Tag: #Influenza

Domestic Threats to Public Health in the United States

If you’ve been watching the news, you might have noticed that something interesting is going in Italy. They just had a general election, and their results were very interesting. This is from The Atlantic: “Anyone who’s spent more than a vacation in Italy knows it’s a country with deep reserves of discontent, economic stagnation, and political dysfunction. So the anti-establishment…

Non-Biostatistician, Non-Epidemiologist Tries to Complain About Biostats and Epi

Don’t you love it when people who don’t know better think that they know better, and then they end up making fools of themselves? There is a particularly interesting anti-vaccine man by the name of Brian S. Hooker. He has a doctorate in biochemical engineering, according to his Wikipedia page. Maybe you remember BS Hooker from his foray into epidemiology,…

Talking Tuesday: Spanish Interview on Flu Edition


Back in 2010, when I was working at the health department, a reporter from 1030AM in DC asked to do an interview with me about influenza. It was the beginning of the 2010-2011 season, and the whole “EpiGate” fiasco hadn’t happened. So the bosses allowed me to do the interview with her. (Also, they didn’t have many people who spoke Spanish.) So I sat down and talked to her over the phone for about half an hour. We talked about influenza surveillance, the disease, and even some virology. It was actually a really good interview. I felt very at ease.

Listening to it now, I can hear some grammatical mistakes here and there from me trying to translate my knowledge of influenza — which I learned in English — into what I’m saying in Spanish. Spanish has a lot of conventions that need to be followed, and I was a bit rusty. Since then, I’ve made an effort to speak and write it to as many people as I can. It would be ridiculous, in my opinion, to not be able to speak it fluently one day when I think in Spanish and when everyone in my dreams speaks Spanish. (Yeah, it’s weird.) Also, it’s my first language, and I hope to pass it on to any eventual Big Fat Baby Ren.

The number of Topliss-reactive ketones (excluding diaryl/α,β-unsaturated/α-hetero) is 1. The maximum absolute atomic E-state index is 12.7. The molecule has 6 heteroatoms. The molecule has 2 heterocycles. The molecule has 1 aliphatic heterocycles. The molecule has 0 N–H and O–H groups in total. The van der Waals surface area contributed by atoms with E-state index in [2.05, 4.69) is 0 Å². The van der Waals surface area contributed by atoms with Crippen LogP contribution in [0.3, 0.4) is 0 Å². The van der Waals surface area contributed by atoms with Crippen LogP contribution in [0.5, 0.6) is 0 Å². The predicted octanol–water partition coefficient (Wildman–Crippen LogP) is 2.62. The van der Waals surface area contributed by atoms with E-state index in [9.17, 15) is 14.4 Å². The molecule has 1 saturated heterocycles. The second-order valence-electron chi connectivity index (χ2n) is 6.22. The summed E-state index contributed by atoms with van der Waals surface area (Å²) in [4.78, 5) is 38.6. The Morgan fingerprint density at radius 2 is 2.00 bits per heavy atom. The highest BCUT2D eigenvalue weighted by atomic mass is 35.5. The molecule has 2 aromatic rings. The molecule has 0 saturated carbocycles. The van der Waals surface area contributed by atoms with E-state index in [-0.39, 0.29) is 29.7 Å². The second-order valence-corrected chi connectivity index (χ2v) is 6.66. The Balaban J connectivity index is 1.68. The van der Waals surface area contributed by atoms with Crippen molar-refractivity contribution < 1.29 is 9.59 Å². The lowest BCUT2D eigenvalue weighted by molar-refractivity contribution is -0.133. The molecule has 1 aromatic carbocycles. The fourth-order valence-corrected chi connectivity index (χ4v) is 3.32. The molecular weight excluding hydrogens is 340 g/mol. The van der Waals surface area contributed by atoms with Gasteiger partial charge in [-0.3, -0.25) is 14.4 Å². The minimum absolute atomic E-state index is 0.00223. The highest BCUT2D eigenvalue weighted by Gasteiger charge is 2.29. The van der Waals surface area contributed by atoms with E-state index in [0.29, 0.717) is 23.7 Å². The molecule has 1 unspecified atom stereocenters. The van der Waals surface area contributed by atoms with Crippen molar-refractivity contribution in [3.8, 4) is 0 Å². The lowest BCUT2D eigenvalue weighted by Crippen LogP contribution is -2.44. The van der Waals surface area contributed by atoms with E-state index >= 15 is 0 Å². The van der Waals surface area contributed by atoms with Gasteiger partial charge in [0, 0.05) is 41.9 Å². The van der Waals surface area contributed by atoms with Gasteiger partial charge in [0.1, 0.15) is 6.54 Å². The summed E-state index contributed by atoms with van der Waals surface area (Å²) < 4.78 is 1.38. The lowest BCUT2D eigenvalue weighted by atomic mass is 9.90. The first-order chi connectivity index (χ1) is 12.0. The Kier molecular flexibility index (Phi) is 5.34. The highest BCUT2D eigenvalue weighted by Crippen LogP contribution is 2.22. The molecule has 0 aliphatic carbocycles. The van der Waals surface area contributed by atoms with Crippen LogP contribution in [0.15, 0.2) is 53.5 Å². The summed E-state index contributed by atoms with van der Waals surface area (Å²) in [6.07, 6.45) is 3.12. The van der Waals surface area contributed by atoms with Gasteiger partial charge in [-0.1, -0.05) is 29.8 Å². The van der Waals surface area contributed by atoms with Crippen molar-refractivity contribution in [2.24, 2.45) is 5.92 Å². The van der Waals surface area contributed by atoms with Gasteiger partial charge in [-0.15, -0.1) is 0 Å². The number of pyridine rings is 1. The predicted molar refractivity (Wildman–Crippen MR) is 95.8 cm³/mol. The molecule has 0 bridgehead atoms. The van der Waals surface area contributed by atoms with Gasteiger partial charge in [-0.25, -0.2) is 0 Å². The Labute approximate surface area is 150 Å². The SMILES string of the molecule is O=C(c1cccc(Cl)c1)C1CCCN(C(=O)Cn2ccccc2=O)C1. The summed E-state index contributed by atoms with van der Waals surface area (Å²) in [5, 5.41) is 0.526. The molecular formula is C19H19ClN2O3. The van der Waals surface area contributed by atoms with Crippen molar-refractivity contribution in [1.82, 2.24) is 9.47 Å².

So here it is, 28 minutes of me talking about influenza in Spanish. (If you don’t understand Spanish, then you’ll just have to wait until the next Talking Tuesday.)

As always, you can download the episode by clicking here. Or you can subscribe to all episodes on iTunes.

Time to freak out: FluMist is in short supply!

Yeah, okay, it’s not time to freak out. You should never freak out. In fact, the first rule of emergencies is to stay calm. So stay calm. The “Live Attenuated Influenza Vaccine” (LAIV) sold under the trademark FluMist in the United States seems to be in short supply. But this is the case right now and won’t be by the end…

The New Epidemiologists, Part 2

I got distracted when I was writing last time about “The New Epidemiologists” because we started our descent into Minneapolis. I wanted to tell you that one of the consequences of new methods to do disease surveillance and data analysis is that we have a batch of “new epidemiologists” that may not have proper public health training at all. That’s…

Is the flu vaccine only 12% effective?

Synopsis The flu vaccine has low effectiveness, but that effectiveness is still better than nothing It has higher effectiveness in some age groups, lower in others There was a mismatch between the most common H3N2 influenza strain and the vaccine, bringing the effectiveness lower We need better influenza vaccine technology… Like, now! Of Sacred Cows And Such I’ve told you…

Talking Tuesday: Influenza Talk to Foreign Students


A group of students from Brazil came to Hopkins for a weeks-long course on public health. Now, these were not just any students. They were the cream of the crop from Brazil’s public health infrastructure. Some were physicians, others were epidemiologists, and others were from other professions within public health there. My aim was to talk to them about the changes that happened at the state health department where I worked while I was working there in terms of influenza surveillance. I tried not to “toot my own horn” a lot, and it was hard to exclude some of the barriers that I encountered while working there, but I kept the persona parts out… For the most part.

The talk is about an hour long, and you can also download it by clicking here.

We’re about to have a really bad influenza season

Today’s weekly national flu report had the following nugget of information under the virology section: “41(48%) of the 85 H3N2 viruses tested have been characterized as A/Texas/50/2012-like, the influenza A (H3N2) component of the 2014-2015 Northern Hemisphere influenza vaccine. 44 (52%) of the 85 viruses tested showed either reduced titers with antiserum produced against A/Texas/50/2012 or belonged to a genetic…